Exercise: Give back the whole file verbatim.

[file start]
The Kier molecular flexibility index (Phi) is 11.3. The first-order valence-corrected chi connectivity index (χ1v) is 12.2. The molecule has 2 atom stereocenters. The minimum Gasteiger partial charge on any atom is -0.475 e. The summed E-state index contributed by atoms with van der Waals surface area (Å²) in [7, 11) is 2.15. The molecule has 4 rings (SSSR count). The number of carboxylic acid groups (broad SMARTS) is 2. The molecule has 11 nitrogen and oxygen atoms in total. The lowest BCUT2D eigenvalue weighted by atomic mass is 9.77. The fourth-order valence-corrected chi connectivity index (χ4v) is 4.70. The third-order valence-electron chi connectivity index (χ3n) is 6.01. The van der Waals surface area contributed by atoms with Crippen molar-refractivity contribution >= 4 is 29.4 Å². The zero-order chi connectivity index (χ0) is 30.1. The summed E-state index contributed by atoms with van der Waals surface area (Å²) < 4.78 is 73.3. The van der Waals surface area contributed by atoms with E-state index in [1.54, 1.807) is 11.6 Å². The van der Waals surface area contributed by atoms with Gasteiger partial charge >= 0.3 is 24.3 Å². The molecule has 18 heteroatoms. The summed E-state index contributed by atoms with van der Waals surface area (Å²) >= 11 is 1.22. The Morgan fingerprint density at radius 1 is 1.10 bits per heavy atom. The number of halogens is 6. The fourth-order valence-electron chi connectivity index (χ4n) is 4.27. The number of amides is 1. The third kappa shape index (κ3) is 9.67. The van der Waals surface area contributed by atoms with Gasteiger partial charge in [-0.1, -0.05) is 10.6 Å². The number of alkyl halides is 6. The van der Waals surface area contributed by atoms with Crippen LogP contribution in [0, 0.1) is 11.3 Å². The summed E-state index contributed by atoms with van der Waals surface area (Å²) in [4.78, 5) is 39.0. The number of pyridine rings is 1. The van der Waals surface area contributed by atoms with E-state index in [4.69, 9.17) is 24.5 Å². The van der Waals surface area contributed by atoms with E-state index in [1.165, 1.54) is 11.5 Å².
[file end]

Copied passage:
The Kier molecular flexibility index (Phi) is 11.3. The first-order valence-corrected chi connectivity index (χ1v) is 12.2. The molecule has 2 atom stereocenters. The minimum Gasteiger partial charge on any atom is -0.475 e. The summed E-state index contributed by atoms with van der Waals surface area (Å²) in [7, 11) is 2.15. The molecule has 4 rings (SSSR count). The number of carboxylic acid groups (broad SMARTS) is 2. The molecule has 11 nitrogen and oxygen atoms in total. The lowest BCUT2D eigenvalue weighted by atomic mass is 9.77. The fourth-order valence-corrected chi connectivity index (χ4v) is 4.70. The third-order valence-electron chi connectivity index (χ3n) is 6.01. The van der Waals surface area contributed by atoms with Crippen molar-refractivity contribution >= 4 is 29.4 Å². The zero-order chi connectivity index (χ0) is 30.1. The summed E-state index contributed by atoms with van der Waals surface area (Å²) < 4.78 is 73.3. The van der Waals surface area contributed by atoms with E-state index in [1.54, 1.807) is 11.6 Å². The van der Waals surface area contributed by atoms with Gasteiger partial charge >= 0.3 is 24.3 Å². The molecule has 18 heteroatoms. The summed E-state index contributed by atoms with van der Waals surface area (Å²) >= 11 is 1.22. The Morgan fingerprint density at radius 1 is 1.10 bits per heavy atom. The number of halogens is 6. The fourth-order valence-electron chi connectivity index (χ4n) is 4.27. The number of amides is 1. The third kappa shape index (κ3) is 9.67. The van der Waals surface area contributed by atoms with Gasteiger partial charge in [-0.1, -0.05) is 10.6 Å². The number of alkyl halides is 6. The van der Waals surface area contributed by atoms with Crippen LogP contribution in [0, 0.1) is 11.3 Å². The summed E-state index contributed by atoms with van der Waals surface area (Å²) in [4.78, 5) is 39.0. The number of pyridine rings is 1. The van der Waals surface area contributed by atoms with E-state index in [4.69, 9.17) is 24.5 Å². The van der Waals surface area contributed by atoms with E-state index in [1.165, 1.54) is 11.5 Å².